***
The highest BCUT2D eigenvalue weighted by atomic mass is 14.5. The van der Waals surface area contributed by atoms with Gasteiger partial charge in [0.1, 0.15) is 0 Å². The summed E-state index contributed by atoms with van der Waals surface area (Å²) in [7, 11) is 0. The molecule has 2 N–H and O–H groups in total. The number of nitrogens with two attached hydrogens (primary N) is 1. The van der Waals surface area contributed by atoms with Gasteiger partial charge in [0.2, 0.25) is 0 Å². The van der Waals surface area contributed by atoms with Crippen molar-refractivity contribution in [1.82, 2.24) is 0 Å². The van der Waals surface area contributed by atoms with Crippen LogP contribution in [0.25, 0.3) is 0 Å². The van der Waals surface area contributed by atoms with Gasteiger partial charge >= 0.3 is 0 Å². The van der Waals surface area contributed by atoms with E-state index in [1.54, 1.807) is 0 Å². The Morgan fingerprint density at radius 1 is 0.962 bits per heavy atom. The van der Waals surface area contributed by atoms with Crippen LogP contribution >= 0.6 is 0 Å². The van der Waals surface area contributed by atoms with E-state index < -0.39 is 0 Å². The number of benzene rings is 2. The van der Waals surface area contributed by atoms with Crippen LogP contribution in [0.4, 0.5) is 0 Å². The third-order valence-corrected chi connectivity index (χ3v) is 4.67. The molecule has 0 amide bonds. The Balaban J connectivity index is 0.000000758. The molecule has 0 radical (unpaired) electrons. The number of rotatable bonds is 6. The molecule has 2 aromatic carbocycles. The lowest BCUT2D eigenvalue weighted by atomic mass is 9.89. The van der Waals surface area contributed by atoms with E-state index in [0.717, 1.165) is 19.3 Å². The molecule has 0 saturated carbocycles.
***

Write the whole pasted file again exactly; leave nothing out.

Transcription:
The highest BCUT2D eigenvalue weighted by atomic mass is 14.5. The van der Waals surface area contributed by atoms with Gasteiger partial charge in [0.1, 0.15) is 0 Å². The summed E-state index contributed by atoms with van der Waals surface area (Å²) in [7, 11) is 0. The molecule has 2 N–H and O–H groups in total. The number of nitrogens with two attached hydrogens (primary N) is 1. The van der Waals surface area contributed by atoms with Gasteiger partial charge in [0.2, 0.25) is 0 Å². The van der Waals surface area contributed by atoms with Crippen molar-refractivity contribution in [1.82, 2.24) is 0 Å². The van der Waals surface area contributed by atoms with Crippen LogP contribution in [0.25, 0.3) is 0 Å². The van der Waals surface area contributed by atoms with Gasteiger partial charge >= 0.3 is 0 Å². The van der Waals surface area contributed by atoms with E-state index in [1.54, 1.807) is 0 Å². The Morgan fingerprint density at radius 1 is 0.962 bits per heavy atom. The van der Waals surface area contributed by atoms with Crippen LogP contribution >= 0.6 is 0 Å². The van der Waals surface area contributed by atoms with E-state index < -0.39 is 0 Å². The number of benzene rings is 2. The van der Waals surface area contributed by atoms with Crippen LogP contribution in [0.4, 0.5) is 0 Å². The third-order valence-corrected chi connectivity index (χ3v) is 4.67. The molecule has 0 amide bonds. The Balaban J connectivity index is 0.000000758. The molecule has 0 radical (unpaired) electrons. The number of rotatable bonds is 6. The molecule has 2 aromatic carbocycles. The lowest BCUT2D eigenvalue weighted by atomic mass is 9.89. The van der Waals surface area contributed by atoms with E-state index in [0.717, 1.165) is 19.3 Å². The molecule has 0 saturated carbocycles.